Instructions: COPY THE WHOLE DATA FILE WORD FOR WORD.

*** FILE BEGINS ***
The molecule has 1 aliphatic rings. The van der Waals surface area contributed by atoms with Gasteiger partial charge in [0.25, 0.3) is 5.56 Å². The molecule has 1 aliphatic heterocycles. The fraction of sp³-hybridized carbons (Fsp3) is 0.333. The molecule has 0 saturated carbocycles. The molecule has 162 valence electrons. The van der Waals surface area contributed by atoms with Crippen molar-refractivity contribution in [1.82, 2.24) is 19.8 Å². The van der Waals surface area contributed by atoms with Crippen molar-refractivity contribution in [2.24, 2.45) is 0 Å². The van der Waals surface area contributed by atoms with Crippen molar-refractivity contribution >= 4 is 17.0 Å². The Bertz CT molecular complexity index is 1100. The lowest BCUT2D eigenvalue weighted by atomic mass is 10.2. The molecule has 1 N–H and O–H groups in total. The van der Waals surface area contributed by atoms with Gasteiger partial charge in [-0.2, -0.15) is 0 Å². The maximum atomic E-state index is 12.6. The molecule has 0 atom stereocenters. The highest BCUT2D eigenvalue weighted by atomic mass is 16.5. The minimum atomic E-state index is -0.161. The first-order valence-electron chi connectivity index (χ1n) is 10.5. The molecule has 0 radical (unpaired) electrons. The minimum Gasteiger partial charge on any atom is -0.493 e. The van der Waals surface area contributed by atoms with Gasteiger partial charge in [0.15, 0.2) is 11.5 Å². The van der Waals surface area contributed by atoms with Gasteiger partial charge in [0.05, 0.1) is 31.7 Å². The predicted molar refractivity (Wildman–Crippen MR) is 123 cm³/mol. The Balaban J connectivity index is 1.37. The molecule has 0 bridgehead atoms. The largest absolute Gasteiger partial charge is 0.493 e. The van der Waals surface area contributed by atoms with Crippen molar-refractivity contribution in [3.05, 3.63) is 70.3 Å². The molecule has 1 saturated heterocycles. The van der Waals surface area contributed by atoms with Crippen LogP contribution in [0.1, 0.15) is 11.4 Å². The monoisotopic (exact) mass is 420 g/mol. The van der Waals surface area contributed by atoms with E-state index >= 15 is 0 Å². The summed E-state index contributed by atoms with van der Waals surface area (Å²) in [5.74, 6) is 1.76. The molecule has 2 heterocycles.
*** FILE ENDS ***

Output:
The molecule has 1 aliphatic rings. The van der Waals surface area contributed by atoms with Gasteiger partial charge in [0.25, 0.3) is 5.56 Å². The molecule has 1 aliphatic heterocycles. The fraction of sp³-hybridized carbons (Fsp3) is 0.333. The molecule has 0 saturated carbocycles. The molecule has 162 valence electrons. The van der Waals surface area contributed by atoms with Crippen molar-refractivity contribution in [1.82, 2.24) is 19.8 Å². The van der Waals surface area contributed by atoms with Crippen molar-refractivity contribution in [2.24, 2.45) is 0 Å². The van der Waals surface area contributed by atoms with Crippen molar-refractivity contribution >= 4 is 17.0 Å². The Bertz CT molecular complexity index is 1100. The lowest BCUT2D eigenvalue weighted by atomic mass is 10.2. The molecule has 1 N–H and O–H groups in total. The van der Waals surface area contributed by atoms with Gasteiger partial charge in [-0.2, -0.15) is 0 Å². The maximum atomic E-state index is 12.6. The molecule has 0 atom stereocenters. The highest BCUT2D eigenvalue weighted by atomic mass is 16.5. The minimum atomic E-state index is -0.161. The first-order valence-electron chi connectivity index (χ1n) is 10.5. The molecule has 0 radical (unpaired) electrons. The minimum Gasteiger partial charge on any atom is -0.493 e. The van der Waals surface area contributed by atoms with Gasteiger partial charge in [0.15, 0.2) is 11.5 Å². The van der Waals surface area contributed by atoms with Gasteiger partial charge in [0.05, 0.1) is 31.7 Å². The predicted molar refractivity (Wildman–Crippen MR) is 123 cm³/mol. The Balaban J connectivity index is 1.37. The molecule has 0 bridgehead atoms. The largest absolute Gasteiger partial charge is 0.493 e. The van der Waals surface area contributed by atoms with Crippen molar-refractivity contribution in [3.05, 3.63) is 70.3 Å². The molecule has 1 saturated heterocycles. The van der Waals surface area contributed by atoms with Crippen LogP contribution in [0.1, 0.15) is 11.4 Å². The monoisotopic (exact) mass is 420 g/mol. The van der Waals surface area contributed by atoms with E-state index >= 15 is 0 Å². The summed E-state index contributed by atoms with van der Waals surface area (Å²) in [5.74, 6) is 1.76. The molecule has 2 heterocycles.